Annual Meeting Kicks Off Glass Week
by Megan Headley
Attendees of the Insulating Glass Manufacturers Alliance
(IGMA) annual meeting in March at the Paris Las Vegas didn’t waste a minute
of time, putting it to good use whether working on updates to technical
documents or meeting with colleagues in the larger glass industry as the
opener of the joint Glass Week with the Glass Association of North America
As the IGMA meeting opened, the Glazing Guidelines task group made quick
work of approving a number of edits to the section of TM 3000, North American
Glazing Guidelines for Sealed Insulating Glass for Commercial and Residential
Use, on the appropriate height of setting blocks for residential windows
to keep them dry. The group approved sending the document to the Technical
Services committee for balloting and, possibly, approval.
The task group continued its discussion on its joint work with the Glass
Association of North America (GANA) about capillary tubes. Since the last
meeting the group has requested and received information from Guardian
Industries about a proprietary software program the manufacturer uses
to determine whether capillary tubes should be used. Guardian provided
the group with information on “changes in pressure, temperature, volume
and width to height ratio of sealed IG units on stresses,” which will
be incorporated into the guidelines eventually.
The Gas Permeability task group met next with a bit more work ahead of
it. At its last meeting, the task group agreed to end the gas permeability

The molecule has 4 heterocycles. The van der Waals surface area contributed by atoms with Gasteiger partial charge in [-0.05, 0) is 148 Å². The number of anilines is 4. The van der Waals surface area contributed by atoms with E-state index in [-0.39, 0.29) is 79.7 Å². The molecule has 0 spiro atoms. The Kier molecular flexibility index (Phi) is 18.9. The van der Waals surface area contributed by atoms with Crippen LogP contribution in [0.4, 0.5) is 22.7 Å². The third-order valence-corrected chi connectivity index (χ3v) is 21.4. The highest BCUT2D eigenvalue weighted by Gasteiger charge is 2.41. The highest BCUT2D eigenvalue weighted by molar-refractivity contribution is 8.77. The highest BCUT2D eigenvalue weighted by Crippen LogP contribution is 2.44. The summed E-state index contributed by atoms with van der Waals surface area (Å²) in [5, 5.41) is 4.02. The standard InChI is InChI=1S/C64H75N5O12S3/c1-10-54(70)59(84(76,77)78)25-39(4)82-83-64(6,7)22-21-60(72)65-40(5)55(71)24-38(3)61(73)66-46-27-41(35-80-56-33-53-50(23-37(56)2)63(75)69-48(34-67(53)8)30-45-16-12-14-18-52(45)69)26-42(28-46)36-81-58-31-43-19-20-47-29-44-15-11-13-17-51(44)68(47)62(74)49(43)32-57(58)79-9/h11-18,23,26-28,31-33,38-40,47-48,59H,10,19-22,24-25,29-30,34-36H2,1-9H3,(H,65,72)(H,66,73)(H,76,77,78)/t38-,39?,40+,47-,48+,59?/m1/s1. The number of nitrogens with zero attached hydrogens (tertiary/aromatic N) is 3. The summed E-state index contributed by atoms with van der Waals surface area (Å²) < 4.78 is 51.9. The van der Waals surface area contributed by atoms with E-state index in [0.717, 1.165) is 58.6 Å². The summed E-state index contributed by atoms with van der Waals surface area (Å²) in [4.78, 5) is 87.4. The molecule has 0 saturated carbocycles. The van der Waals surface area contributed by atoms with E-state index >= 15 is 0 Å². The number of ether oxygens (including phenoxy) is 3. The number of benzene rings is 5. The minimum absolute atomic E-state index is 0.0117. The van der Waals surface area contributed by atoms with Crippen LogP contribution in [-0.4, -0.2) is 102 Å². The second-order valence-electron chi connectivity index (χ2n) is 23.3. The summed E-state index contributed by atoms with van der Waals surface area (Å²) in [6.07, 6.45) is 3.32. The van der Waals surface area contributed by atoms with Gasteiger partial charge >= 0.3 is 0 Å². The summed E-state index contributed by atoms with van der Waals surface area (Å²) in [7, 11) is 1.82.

tests being run by CAN-BEST.
“A big challenge CAN-BEST had was the amount of argon coming through was
so small it was actually lost in baseline noise and couldn’t be resolved,”
explained task group chair John Greenzweig of H.B. Fuller.
At its last meeting the group put together a list of future actions with
an eye toward revamping the research project at the heart of its scope.
This time, they discussed whether or not there was a way to set up an
effective test unit that was an edge-sealed assembly section. Other ways
to reduce costs of the project also were reviewed. Finally, Greenzweig
took a straw poll to determine how much interest remained in pursuing
“Is it valuable trying to continue looking at ... edge seal assemblies
... Or say we don’t think it can be done and move on?” he asked.
A show of hands from the group indicated that there was interest in pursuing
research, if testing a full IG unit. From there, the group agreed to re-draft
its initial request for proposal and has two new laboratories to which
to send it, thanks to member suggestions.
The Thermal Stress task group reviewed language and new additions to its
in-progress matrix on thermal stresses. The matrix identifies conditions,
such as framing systems, building location, etc., as low, medium or high
risk for thermal stress breakage. The group will send the matrix out to
the larger group to review, add cateThe Thermal Stress task group reviewed
language and new additions to its in-progress matrix on thermal stresses.
The matrix identifies conditions, such as framing systems, building location,
etc., as low, medium or high risk for thermal stress breakage. The group
will send the matrix out to the larger group to review, add categories
and offer input in general. In the next round, the group hopes to have
reviewers rank variables and, from that, pinpoint the key areas on which
Mike Burk of Edgetech I.G. is the chair of the new Glass Safety Council
for IGMA. The Council will look at new ways to protect employees, while
also incorporating a “protection component.” The decision to establish
the Council was made after IGMA and GANA aired a joint webinar, presented
by Burk, about Preventing Injuries During Flat Glass Handling, that has
proved hugely popular (the webinar can be found on www.igmaonline.org).
In addition to creating resources for others, IGMA members got some tips